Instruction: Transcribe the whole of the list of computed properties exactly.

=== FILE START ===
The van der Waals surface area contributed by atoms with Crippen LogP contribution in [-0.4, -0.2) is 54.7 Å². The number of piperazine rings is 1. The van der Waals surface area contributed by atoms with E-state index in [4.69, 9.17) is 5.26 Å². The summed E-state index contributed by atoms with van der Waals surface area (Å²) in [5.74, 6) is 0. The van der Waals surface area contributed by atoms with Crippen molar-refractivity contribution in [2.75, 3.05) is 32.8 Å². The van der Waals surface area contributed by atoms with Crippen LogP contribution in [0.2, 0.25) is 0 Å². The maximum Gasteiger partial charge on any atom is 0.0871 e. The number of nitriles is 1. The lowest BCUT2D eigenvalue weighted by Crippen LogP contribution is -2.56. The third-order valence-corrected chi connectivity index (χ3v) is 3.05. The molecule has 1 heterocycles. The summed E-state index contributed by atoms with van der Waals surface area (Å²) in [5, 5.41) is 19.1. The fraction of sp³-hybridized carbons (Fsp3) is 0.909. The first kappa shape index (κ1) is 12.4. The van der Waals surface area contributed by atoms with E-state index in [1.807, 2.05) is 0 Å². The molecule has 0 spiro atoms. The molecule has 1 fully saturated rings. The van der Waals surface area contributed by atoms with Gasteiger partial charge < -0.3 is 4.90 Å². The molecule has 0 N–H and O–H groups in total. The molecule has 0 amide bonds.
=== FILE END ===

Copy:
The van der Waals surface area contributed by atoms with Crippen LogP contribution in [-0.4, -0.2) is 54.7 Å². The number of piperazine rings is 1. The van der Waals surface area contributed by atoms with E-state index in [4.69, 9.17) is 5.26 Å². The summed E-state index contributed by atoms with van der Waals surface area (Å²) in [5.74, 6) is 0. The van der Waals surface area contributed by atoms with Crippen molar-refractivity contribution in [2.75, 3.05) is 32.8 Å². The van der Waals surface area contributed by atoms with Crippen LogP contribution in [0.2, 0.25) is 0 Å². The maximum Gasteiger partial charge on any atom is 0.0871 e. The number of nitriles is 1. The lowest BCUT2D eigenvalue weighted by Crippen LogP contribution is -2.56. The third-order valence-corrected chi connectivity index (χ3v) is 3.05. The molecule has 1 heterocycles. The summed E-state index contributed by atoms with van der Waals surface area (Å²) in [5, 5.41) is 19.1. The fraction of sp³-hybridized carbons (Fsp3) is 0.909. The first kappa shape index (κ1) is 12.4. The van der Waals surface area contributed by atoms with E-state index in [1.807, 2.05) is 0 Å². The molecule has 0 spiro atoms. The molecule has 1 fully saturated rings. The van der Waals surface area contributed by atoms with Gasteiger partial charge < -0.3 is 4.90 Å². The molecule has 0 N–H and O–H groups in total. The molecule has 0 amide bonds.